The Namtso Lake is held as “the heavenly lake” or “the holy lake” in northern Tibet. Namtso is a salt-water lake with the highest altitude in the world. It is 4718 meters above sea level. The lake is 70 kilometers’ long to an east-west direction and 30 kilometers’ wide to an south-north direction with an area of 1920 square kilometers. It is the second largest lake in Tibet and one of the three holy lakes among local people. The name Namtso means Heavenly Lake in Tibetan Language. Sometimes there are pilgrims circulating around the lake. In the lake, there are 3 islands, which is an ideal habitat for all kinds of aquatic life. One of the islands is made of calcareous sandstone. It is characterized by the stone pillars, natural stone bridges and the stalactite caves. The beaches of the lake are a beautiful natural pasture. Wild life is having a good time there.

Respected as one of the three holiest lakes in Tibet, the Namtso Lake is the seat of Paramasukha Chakrasamvara for Buddhist pilgrims. In the fifth and sixth month of the Tibetan calendar each year, many Buddhists come to the lake pay homage and pray. Deep tracks are worn into the lakeshore due to this activity. In history, monasteries stood like trees in a forest around the site, attracting large numbers of pilgrims as eminent monks in Buddhist temples extended Buddhist teachings.

Buddhists believe Buddhas, Bodhisattvas and Vajras will assemble to hold religious meeting at Namtso in the year of sheep on Tibetan calendar. It is said that walking around the lake at the right moment is 100,000 times more efficacious than that in normal years. That’s why thousands of pilgrims from every corner of the world come to pray at the site, with the activity reaching a climax on Tibetan April 15.

Walking around the lake takes a week. Ritual walkers love to burn aromatic plants to raise smoke on Auspicious Island [explain this a little] and throw a piece of hada scarf into the lake as a token of fulfilled wishes. If the scarf sinks, it implies ones wish is accepted by the Buddha; if the scarf flows on the water or only half sinks, it means one has failed to be honest and something unhappy may lie ahead.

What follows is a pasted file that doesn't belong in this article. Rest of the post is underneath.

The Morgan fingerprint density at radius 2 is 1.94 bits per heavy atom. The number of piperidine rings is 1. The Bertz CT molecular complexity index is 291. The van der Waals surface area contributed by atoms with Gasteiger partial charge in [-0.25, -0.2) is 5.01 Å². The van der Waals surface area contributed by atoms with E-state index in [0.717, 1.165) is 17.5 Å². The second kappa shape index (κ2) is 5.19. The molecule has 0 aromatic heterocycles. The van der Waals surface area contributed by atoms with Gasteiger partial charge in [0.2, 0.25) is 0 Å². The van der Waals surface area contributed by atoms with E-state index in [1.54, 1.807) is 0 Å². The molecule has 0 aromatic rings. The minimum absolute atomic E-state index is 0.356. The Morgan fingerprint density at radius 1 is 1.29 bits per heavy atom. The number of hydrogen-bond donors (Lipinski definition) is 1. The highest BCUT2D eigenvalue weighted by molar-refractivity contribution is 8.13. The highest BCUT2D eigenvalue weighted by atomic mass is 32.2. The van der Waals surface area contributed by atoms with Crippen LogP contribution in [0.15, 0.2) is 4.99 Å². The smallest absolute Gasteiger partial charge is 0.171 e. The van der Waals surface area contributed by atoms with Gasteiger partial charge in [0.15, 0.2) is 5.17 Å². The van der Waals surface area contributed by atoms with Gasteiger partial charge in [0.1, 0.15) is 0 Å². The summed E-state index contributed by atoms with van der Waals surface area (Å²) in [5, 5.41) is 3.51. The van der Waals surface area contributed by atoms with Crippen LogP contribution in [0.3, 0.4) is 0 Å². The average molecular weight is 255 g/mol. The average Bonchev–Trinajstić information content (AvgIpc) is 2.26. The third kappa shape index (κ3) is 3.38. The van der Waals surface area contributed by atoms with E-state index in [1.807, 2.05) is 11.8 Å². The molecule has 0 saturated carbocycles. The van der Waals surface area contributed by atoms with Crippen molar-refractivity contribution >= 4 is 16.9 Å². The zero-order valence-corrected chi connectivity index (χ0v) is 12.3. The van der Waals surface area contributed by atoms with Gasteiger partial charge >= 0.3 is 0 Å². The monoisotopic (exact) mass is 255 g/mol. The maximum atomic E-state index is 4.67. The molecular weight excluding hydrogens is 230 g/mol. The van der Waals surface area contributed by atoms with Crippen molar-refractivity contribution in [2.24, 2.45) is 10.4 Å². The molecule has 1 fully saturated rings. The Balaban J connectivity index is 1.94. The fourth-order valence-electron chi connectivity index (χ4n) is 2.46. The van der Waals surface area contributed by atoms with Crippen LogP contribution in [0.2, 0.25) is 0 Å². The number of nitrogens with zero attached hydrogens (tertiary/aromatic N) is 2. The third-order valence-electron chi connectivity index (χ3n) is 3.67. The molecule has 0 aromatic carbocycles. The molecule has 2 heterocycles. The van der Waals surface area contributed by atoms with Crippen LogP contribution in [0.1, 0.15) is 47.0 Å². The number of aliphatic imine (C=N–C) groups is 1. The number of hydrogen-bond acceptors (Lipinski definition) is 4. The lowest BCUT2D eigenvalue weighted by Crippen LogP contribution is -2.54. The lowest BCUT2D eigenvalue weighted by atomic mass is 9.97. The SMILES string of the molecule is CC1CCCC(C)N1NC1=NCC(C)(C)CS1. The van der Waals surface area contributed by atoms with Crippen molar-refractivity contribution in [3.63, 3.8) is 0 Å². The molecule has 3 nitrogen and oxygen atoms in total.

On the four sides of the lake stand four monasteries, which have Buddhist meanings. By the lake there are also two standing stone pillars, each rising 30 meters and eight meters apart. One has a crack large enough to hold a single person inside. Some Tibetans believe it is the Gate God of the Namtso Lake.

Five islets planted in the vast sapphire lake are said to be the incarnation of the Buddha of Five Directions. Every pilgrim walking around the lake will piously worship them. These islets are famous for their topography, covered by weird but vivid stones.

Another five peninsula protrude into the lake and represent sites related to eminent monks, such as temples. On the north bank of the lake is the Zhaxi Peninsula, on which stands a forest of strange-shaped stones forged from calcium, among which occur numerous fantastic caves.

Besides gorgeous and enchanting sights, the Namtso Lake is also rich, with birds darting over the water now and then. It is a heaven for animals and plants, producing abundant fish. The natural pastureland around the lake offers ideal conditions for animal husbandry.

The views around Lake Namtso each evening at dusk are beautiful and fantastic.

The best time to visit Namtso is during June and September. It is usually windy with a lower temperature comparing with Tibet. It is advised to wear some warm clothes even in summer. Namtso Lake is about 240 kilometers from Lhasa, which is about 4 hours’ drive. Most tourists would like to take a one day Namtso tour from Lhasa. Some tourists would like to stay near the lake overnight. However, the accommodation and facilities are not very good near the lake.

Ticket fare: CNY120

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